STARRED REVIEW
September 2018

The enduring, eternal appeal of the March sisters

By Anne Boyd Rioux

Louisa May Alcott’s Little Women, first published in 1868, was an almost instantaneous success. Today it’s often considered a book for young girls, but in the years following its publication, men, women and children alike embraced the tale of the four March sisters.

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Louisa May Alcott’s Little Women, first published in 1868, was an almost instantaneous success. Today it’s often considered a book for young girls, but in the years following its publication, men, women and children alike embraced the tale of the four March sisters. The girls’ roles in their family and paths to adulthood in many ways resembled the experiences of Alcott and her own three sisters. It’s a relatable story that continues to captivate modern audiences and writers like Jane Smiley, Anna Quindlen and Simone de Beauvoir. As Little Women marks its 150th anniversary, author and scholar Anne Boyd Rioux, a professor at the University of New Orleans and scholar of 19th-century literature, looks back at its inception and influence in Meg, Jo, Beth, Amy: The Story of Little Women and Why It Still Matters.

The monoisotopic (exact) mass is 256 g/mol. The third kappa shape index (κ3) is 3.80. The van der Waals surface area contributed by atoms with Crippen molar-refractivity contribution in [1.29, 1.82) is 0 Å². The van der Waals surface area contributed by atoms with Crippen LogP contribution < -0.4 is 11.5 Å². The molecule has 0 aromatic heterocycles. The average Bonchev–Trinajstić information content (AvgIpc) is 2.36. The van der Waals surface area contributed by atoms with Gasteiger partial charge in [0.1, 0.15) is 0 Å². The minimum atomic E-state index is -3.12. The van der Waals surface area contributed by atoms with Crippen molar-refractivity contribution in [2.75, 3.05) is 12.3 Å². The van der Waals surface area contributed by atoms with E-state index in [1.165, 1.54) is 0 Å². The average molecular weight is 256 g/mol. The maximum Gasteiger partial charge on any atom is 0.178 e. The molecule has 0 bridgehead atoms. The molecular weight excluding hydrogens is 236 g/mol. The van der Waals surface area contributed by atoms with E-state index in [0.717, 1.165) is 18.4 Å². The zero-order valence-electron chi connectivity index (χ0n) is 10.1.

A passionate and serious writer, Alcott dreamed of literary success, but she didn’t imagine she would attain it with a children’s book. She wasn’t above writing for the sake of money, though, and so Alcott accepted her publisher’s request that she write a book for girls. This project would eventually become Little Women.

In the generations since its release, the book has been adapted for stage and film and has influenced children’s literature and produced literary heroines who follow in Jo March’s footsteps (Katniss Everdeen, anyone?). Little Women’s feminist undertones also continue to encourage readers to reimagine expectations for women and girls.

Rioux’s extensive research invites lifelong Little Women fans and new readers alike to dive deeply into the worlds of Alcott and the Marches. Along the way, they’ll uncover the novel’s inspiration and influence and grow to appreciate its ongoing significance, even 150 years later.

 

This article was originally published in the September 2018 issue of BookPage. Download the entire issue for the Kindle or Nook.

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Get the Book

Meg, Jo, Beth, Amy

Meg, Jo, Beth, Amy

By Anne Boyd Rioux
Norton
ISBN 9780393254730

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